Verse > Anthologies > Henry Wadsworth Longfellow, ed. > Poems of Places > Spain, &c.
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Henry Wadsworth Longfellow, ed.  Poems of Places: An Anthology in 31 Volumes.
Spain, Portugal, Belgium, and Holland: Vols. XIV–XV.  1876–79.
 
Spain: Xerez
Romance
From the Spanish
 
Translated by J. Bowring

NOW appears the star of Venus,
  Sol’s last ray the mountain gilds,
While the night, in dusky mantle,
  Travels o’er the darkening fields.
See yon Moorish warrior flying        5
  From Sidonia’s open gate,
Near the sunny banks of Xerez,
  Fierce and proud, but desolate.
By the stream of Guadalete,
  To that port of splendid fame,        10
Honored by far distant ages
  With Our Lady’s blessed name.
He is born of lineage noble,
  All his sires of high degree,
But his once-loved maid has left him,        15
  Taunting him with poverty.
Faithless fair one! and this evening
  She has pledged her recreant hand
To proud Seville’s base alcalde,
  Dignified with high command.        20
To the careless winds of heaven,
  To the rocks and woods he cries;
Naught but pitying Echo hears him,—
  Pitying Echo still replies.
“Zayde! Zayde! far more cruel        25
  Than the wreck-absorbing wave;
Harder than the hardest mountain,
  Whose old feet the waters lave;
Tell me, cruel maiden! tell me
  Shall the charms that once were mine        30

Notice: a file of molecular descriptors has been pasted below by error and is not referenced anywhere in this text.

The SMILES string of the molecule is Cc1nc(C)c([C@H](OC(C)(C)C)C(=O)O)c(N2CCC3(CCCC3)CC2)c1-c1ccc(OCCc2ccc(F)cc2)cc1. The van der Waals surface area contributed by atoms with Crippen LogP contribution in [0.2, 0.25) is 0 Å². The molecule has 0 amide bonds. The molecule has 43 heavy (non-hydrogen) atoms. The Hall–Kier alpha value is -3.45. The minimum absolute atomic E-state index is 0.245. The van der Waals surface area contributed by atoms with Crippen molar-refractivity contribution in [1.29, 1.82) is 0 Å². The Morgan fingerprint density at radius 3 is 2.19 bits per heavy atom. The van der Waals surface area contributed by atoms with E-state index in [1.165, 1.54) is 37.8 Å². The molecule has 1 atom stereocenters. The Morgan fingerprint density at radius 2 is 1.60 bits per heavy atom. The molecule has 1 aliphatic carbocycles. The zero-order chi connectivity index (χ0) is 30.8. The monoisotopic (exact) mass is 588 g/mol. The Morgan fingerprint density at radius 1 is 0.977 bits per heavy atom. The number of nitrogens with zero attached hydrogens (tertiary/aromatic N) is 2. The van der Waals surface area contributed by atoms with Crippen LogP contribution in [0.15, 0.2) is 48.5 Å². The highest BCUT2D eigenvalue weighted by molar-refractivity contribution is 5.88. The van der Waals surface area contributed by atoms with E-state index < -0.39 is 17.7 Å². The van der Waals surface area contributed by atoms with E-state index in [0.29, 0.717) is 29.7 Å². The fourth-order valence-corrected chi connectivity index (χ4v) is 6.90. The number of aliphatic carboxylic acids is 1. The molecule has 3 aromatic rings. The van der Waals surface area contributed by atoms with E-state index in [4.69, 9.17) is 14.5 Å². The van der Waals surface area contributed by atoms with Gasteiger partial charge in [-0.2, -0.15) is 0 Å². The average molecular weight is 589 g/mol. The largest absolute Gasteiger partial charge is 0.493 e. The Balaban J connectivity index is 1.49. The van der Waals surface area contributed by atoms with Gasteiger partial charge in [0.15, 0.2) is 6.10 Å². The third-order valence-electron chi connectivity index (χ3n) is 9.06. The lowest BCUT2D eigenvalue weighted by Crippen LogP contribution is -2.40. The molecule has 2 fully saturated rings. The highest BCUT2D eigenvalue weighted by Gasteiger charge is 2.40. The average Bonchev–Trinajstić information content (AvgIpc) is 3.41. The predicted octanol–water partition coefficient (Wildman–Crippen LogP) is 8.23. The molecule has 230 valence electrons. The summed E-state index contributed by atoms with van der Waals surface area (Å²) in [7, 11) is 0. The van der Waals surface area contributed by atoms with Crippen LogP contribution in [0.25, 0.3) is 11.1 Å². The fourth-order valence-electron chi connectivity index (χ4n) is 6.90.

Be devoted to another?
  Wilt thou call another thine?
Wilt thou twine thy youthful tendrils
  Round a proud and rugged tree,
Leaving mine all stripped and blasted;        35
  Flowerless, fruitless, left by thee?”
He, thy choice, is poor, though wealthy,—
  Him whom thou fleest rich, though poor:
Hast thou learnt than wealth of spirit
  Wealth of clay to value more?        40
Wilt thou then Gazul abandon,
  Six sweet years of love now flown,
For this treacherous Albenzayde,
  For this stranger all unknown?
*        *        *        *        *
Thus he spoke; and straight to Xerez,        45
  Full of madness, sped along,
And he finds the alcalde’s palace
  Bright with torches, gay with song.
There a thousand lamps are burning,
  Thousand voices shouting there;        50
All is gayety and gladness,—
  What does this intruder here?
He his trusty steed has mounted,
  To the bridegroom swift he hies,
And the crowds make way before him,        55
  While he pays his courtesies.
Ha! his bloody lance has traversed
  The alcalde’s fluttering breast,
And his life-blood now is flowing,
  Flowing through his purple vest.        60
O, what horror! what confusion,
  Desolation, and dismay!
While the stern, unnoticed murderer
  To Medina takes his way.
 
 
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